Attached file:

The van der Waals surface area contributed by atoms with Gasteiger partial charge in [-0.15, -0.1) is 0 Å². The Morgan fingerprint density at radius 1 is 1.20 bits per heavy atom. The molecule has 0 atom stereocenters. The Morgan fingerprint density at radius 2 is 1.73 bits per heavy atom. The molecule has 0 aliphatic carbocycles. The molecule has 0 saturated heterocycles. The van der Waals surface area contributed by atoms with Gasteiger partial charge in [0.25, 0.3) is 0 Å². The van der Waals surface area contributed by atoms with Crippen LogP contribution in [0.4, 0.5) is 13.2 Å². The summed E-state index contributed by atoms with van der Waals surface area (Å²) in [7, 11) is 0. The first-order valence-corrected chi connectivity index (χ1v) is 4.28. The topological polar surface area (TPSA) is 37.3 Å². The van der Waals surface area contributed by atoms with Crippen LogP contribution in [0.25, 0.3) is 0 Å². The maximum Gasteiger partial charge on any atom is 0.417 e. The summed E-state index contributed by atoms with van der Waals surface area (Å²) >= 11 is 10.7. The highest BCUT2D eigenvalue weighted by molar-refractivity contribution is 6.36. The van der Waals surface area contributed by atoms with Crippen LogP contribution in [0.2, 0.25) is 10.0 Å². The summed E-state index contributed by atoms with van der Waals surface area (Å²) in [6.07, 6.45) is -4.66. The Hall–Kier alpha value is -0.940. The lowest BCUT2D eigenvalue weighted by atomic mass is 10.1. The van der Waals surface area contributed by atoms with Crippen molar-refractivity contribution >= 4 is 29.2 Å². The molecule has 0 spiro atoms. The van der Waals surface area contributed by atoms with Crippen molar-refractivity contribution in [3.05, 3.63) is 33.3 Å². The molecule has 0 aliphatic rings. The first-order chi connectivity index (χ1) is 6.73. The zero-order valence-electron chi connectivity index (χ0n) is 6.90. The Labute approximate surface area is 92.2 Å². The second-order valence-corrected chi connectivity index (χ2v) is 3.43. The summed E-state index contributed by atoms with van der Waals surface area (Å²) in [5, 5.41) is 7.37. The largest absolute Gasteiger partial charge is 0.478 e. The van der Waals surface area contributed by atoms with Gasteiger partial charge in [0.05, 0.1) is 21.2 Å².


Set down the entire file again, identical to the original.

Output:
The van der Waals surface area contributed by atoms with Gasteiger partial charge in [-0.15, -0.1) is 0 Å². The Morgan fingerprint density at radius 1 is 1.20 bits per heavy atom. The molecule has 0 atom stereocenters. The Morgan fingerprint density at radius 2 is 1.73 bits per heavy atom. The molecule has 0 aliphatic carbocycles. The molecule has 0 saturated heterocycles. The van der Waals surface area contributed by atoms with Gasteiger partial charge in [0.25, 0.3) is 0 Å². The van der Waals surface area contributed by atoms with Crippen LogP contribution in [0.4, 0.5) is 13.2 Å². The summed E-state index contributed by atoms with van der Waals surface area (Å²) in [7, 11) is 0. The first-order valence-corrected chi connectivity index (χ1v) is 4.28. The topological polar surface area (TPSA) is 37.3 Å². The van der Waals surface area contributed by atoms with Crippen LogP contribution in [0.25, 0.3) is 0 Å². The maximum Gasteiger partial charge on any atom is 0.417 e. The summed E-state index contributed by atoms with van der Waals surface area (Å²) >= 11 is 10.7. The highest BCUT2D eigenvalue weighted by molar-refractivity contribution is 6.36. The van der Waals surface area contributed by atoms with Crippen LogP contribution in [0.2, 0.25) is 10.0 Å². The summed E-state index contributed by atoms with van der Waals surface area (Å²) in [6.07, 6.45) is -4.66. The Hall–Kier alpha value is -0.940. The lowest BCUT2D eigenvalue weighted by atomic mass is 10.1. The van der Waals surface area contributed by atoms with Crippen molar-refractivity contribution >= 4 is 29.2 Å². The molecule has 0 spiro atoms. The van der Waals surface area contributed by atoms with Crippen molar-refractivity contribution in [3.05, 3.63) is 33.3 Å². The molecule has 0 aliphatic rings. The first-order chi connectivity index (χ1) is 6.73. The zero-order valence-electron chi connectivity index (χ0n) is 6.90. The Labute approximate surface area is 92.2 Å². The second-order valence-corrected chi connectivity index (χ2v) is 3.43. The summed E-state index contributed by atoms with van der Waals surface area (Å²) in [5, 5.41) is 7.37. The largest absolute Gasteiger partial charge is 0.478 e. The van der Waals surface area contributed by atoms with Gasteiger partial charge in [0.05, 0.1) is 21.2 Å².